Once master frames were created, filter-by-filter, data frames were reduced. This was done by opening all data frames for a specific filter into MaxIm. When choosing Set Calibration, a window appeared. The Flat, Bias, and Dark groups were added.The Master Flat image was added. Under the Dark group, the Dark Frame Scaling menu was set to Auto-Optimize. Then, all was callibrated. The reduced images for this filter were then saved. The same steps were repeated for the remaning filters.
After Masters were created and data frames were reduced, a color image was created. All four master images were openened in MaxIm. Under the Color Menu, Combine Color was selected and “Allow Resize” and “Bgd Auto Equalize” were both checked. In the three drop-down menus labeled “Red”, “Green”, and “Blue”, the images corresponding to these three colors were selected. The Clear filter was assigned to Luminance. The strength of each color was selected, with Red being 1, Green being 1.5, and Blue being 2. The Luminance weight was set to 80%, and the saturation of the image was adjusted to 115%. After adjustments, the image was visually appealing and looked natural when compared to other published images of NGC 2403. The final image was saved.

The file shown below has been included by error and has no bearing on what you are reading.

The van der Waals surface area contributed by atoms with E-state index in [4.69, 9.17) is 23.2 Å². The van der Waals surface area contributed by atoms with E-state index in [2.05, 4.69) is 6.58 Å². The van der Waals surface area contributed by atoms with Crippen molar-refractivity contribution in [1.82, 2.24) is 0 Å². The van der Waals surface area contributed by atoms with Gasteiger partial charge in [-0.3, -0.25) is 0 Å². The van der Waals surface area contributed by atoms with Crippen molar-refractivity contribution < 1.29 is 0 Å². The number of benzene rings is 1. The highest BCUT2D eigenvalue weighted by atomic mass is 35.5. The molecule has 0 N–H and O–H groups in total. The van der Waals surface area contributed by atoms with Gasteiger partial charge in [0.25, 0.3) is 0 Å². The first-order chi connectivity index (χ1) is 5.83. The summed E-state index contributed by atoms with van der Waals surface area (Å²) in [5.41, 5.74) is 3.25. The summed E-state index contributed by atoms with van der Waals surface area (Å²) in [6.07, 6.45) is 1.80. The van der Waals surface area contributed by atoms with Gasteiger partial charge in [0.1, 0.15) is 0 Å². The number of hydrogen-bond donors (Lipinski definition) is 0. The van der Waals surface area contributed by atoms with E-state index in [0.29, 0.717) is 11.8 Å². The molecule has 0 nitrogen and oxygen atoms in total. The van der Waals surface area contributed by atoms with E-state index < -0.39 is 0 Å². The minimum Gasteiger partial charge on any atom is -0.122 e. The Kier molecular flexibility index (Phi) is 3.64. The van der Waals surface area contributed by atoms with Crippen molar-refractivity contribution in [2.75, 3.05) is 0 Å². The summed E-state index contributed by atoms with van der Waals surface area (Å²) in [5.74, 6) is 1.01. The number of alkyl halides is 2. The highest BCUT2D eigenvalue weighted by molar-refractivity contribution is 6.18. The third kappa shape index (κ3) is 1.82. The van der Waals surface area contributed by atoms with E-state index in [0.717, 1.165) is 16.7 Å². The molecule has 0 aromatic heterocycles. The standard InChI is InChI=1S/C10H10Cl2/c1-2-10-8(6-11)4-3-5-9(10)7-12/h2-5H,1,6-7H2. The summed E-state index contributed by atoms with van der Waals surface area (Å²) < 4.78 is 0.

(Procedure based off of lab sheets provided by Jason Smolinski)